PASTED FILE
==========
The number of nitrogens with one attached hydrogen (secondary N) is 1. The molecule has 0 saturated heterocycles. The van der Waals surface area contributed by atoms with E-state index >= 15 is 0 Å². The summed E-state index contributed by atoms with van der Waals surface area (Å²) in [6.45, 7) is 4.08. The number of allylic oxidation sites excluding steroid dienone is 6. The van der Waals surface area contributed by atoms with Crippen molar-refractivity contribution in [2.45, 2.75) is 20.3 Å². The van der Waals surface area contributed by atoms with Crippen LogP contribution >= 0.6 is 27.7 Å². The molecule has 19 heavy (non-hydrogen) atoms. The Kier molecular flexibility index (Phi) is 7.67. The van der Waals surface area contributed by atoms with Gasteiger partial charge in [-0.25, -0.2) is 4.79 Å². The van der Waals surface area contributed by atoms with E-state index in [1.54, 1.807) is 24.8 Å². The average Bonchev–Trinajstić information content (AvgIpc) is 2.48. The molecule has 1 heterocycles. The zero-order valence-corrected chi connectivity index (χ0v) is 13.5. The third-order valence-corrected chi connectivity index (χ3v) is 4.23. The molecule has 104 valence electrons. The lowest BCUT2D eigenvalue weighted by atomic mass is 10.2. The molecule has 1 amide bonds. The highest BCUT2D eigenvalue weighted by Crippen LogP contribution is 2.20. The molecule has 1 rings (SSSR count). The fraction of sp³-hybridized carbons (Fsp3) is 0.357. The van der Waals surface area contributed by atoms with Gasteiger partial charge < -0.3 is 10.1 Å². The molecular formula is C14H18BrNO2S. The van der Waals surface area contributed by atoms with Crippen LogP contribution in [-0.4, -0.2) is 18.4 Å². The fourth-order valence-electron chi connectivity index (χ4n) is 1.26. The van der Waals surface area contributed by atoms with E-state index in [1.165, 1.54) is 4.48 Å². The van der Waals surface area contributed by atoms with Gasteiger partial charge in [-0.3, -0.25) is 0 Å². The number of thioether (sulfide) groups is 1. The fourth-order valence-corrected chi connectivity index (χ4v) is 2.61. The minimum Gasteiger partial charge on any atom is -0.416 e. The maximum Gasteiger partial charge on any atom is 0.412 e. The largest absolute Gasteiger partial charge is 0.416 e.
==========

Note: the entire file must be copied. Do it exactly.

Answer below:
The number of nitrogens with one attached hydrogen (secondary N) is 1. The molecule has 0 saturated heterocycles. The van der Waals surface area contributed by atoms with E-state index >= 15 is 0 Å². The summed E-state index contributed by atoms with van der Waals surface area (Å²) in [6.45, 7) is 4.08. The number of allylic oxidation sites excluding steroid dienone is 6. The van der Waals surface area contributed by atoms with Crippen molar-refractivity contribution in [2.45, 2.75) is 20.3 Å². The van der Waals surface area contributed by atoms with Crippen LogP contribution >= 0.6 is 27.7 Å². The molecule has 19 heavy (non-hydrogen) atoms. The Kier molecular flexibility index (Phi) is 7.67. The van der Waals surface area contributed by atoms with Gasteiger partial charge in [-0.25, -0.2) is 4.79 Å². The van der Waals surface area contributed by atoms with E-state index in [1.54, 1.807) is 24.8 Å². The average Bonchev–Trinajstić information content (AvgIpc) is 2.48. The molecule has 1 heterocycles. The zero-order valence-corrected chi connectivity index (χ0v) is 13.5. The third-order valence-corrected chi connectivity index (χ3v) is 4.23. The molecule has 104 valence electrons. The lowest BCUT2D eigenvalue weighted by atomic mass is 10.2. The molecule has 1 amide bonds. The highest BCUT2D eigenvalue weighted by Crippen LogP contribution is 2.20. The molecule has 1 rings (SSSR count). The fraction of sp³-hybridized carbons (Fsp3) is 0.357. The van der Waals surface area contributed by atoms with Gasteiger partial charge < -0.3 is 10.1 Å². The molecular formula is C14H18BrNO2S. The van der Waals surface area contributed by atoms with Crippen LogP contribution in [-0.4, -0.2) is 18.4 Å². The fourth-order valence-electron chi connectivity index (χ4n) is 1.26. The van der Waals surface area contributed by atoms with E-state index in [1.165, 1.54) is 4.48 Å². The van der Waals surface area contributed by atoms with Gasteiger partial charge in [-0.3, -0.25) is 0 Å². The number of thioether (sulfide) groups is 1. The fourth-order valence-corrected chi connectivity index (χ4v) is 2.61. The minimum Gasteiger partial charge on any atom is -0.416 e. The maximum Gasteiger partial charge on any atom is 0.412 e. The largest absolute Gasteiger partial charge is 0.416 e.